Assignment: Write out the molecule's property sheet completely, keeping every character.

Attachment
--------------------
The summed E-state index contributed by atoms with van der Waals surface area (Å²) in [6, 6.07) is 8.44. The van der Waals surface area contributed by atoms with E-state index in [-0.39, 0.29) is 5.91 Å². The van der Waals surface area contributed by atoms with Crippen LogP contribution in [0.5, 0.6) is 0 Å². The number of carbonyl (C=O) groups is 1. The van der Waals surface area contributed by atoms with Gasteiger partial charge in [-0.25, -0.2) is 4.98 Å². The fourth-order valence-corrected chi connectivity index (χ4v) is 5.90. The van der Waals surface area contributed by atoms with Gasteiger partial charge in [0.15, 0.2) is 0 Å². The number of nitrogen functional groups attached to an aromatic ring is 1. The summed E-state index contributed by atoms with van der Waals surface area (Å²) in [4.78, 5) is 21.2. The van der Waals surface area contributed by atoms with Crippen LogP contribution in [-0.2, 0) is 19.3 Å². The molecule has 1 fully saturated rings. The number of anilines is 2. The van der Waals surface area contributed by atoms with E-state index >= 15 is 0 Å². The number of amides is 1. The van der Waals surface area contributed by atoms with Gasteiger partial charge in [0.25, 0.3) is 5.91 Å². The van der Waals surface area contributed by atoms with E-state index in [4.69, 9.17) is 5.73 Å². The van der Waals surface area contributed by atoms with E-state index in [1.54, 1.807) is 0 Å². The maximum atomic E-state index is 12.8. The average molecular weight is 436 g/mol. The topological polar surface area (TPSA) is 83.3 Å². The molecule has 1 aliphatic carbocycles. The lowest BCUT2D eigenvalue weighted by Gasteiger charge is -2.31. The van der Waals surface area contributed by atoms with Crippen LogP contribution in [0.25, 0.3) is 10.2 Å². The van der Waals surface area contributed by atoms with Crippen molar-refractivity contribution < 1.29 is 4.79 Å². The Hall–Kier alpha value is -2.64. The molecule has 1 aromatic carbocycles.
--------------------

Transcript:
The summed E-state index contributed by atoms with van der Waals surface area (Å²) in [6, 6.07) is 8.44. The van der Waals surface area contributed by atoms with E-state index in [-0.39, 0.29) is 5.91 Å². The van der Waals surface area contributed by atoms with Crippen LogP contribution in [0.5, 0.6) is 0 Å². The number of carbonyl (C=O) groups is 1. The van der Waals surface area contributed by atoms with Gasteiger partial charge in [-0.25, -0.2) is 4.98 Å². The fourth-order valence-corrected chi connectivity index (χ4v) is 5.90. The van der Waals surface area contributed by atoms with Gasteiger partial charge in [0.15, 0.2) is 0 Å². The number of nitrogen functional groups attached to an aromatic ring is 1. The summed E-state index contributed by atoms with van der Waals surface area (Å²) in [4.78, 5) is 21.2. The van der Waals surface area contributed by atoms with Crippen LogP contribution in [-0.2, 0) is 19.3 Å². The molecule has 1 fully saturated rings. The number of anilines is 2. The van der Waals surface area contributed by atoms with E-state index >= 15 is 0 Å². The number of amides is 1. The van der Waals surface area contributed by atoms with Gasteiger partial charge in [0.25, 0.3) is 5.91 Å². The van der Waals surface area contributed by atoms with E-state index in [4.69, 9.17) is 5.73 Å². The van der Waals surface area contributed by atoms with E-state index in [1.54, 1.807) is 0 Å². The maximum atomic E-state index is 12.8. The average molecular weight is 436 g/mol. The topological polar surface area (TPSA) is 83.3 Å². The molecule has 1 aliphatic carbocycles. The lowest BCUT2D eigenvalue weighted by Gasteiger charge is -2.31. The van der Waals surface area contributed by atoms with Crippen LogP contribution in [0.25, 0.3) is 10.2 Å². The van der Waals surface area contributed by atoms with Crippen molar-refractivity contribution < 1.29 is 4.79 Å². The Hall–Kier alpha value is -2.64. The molecule has 1 aromatic carbocycles.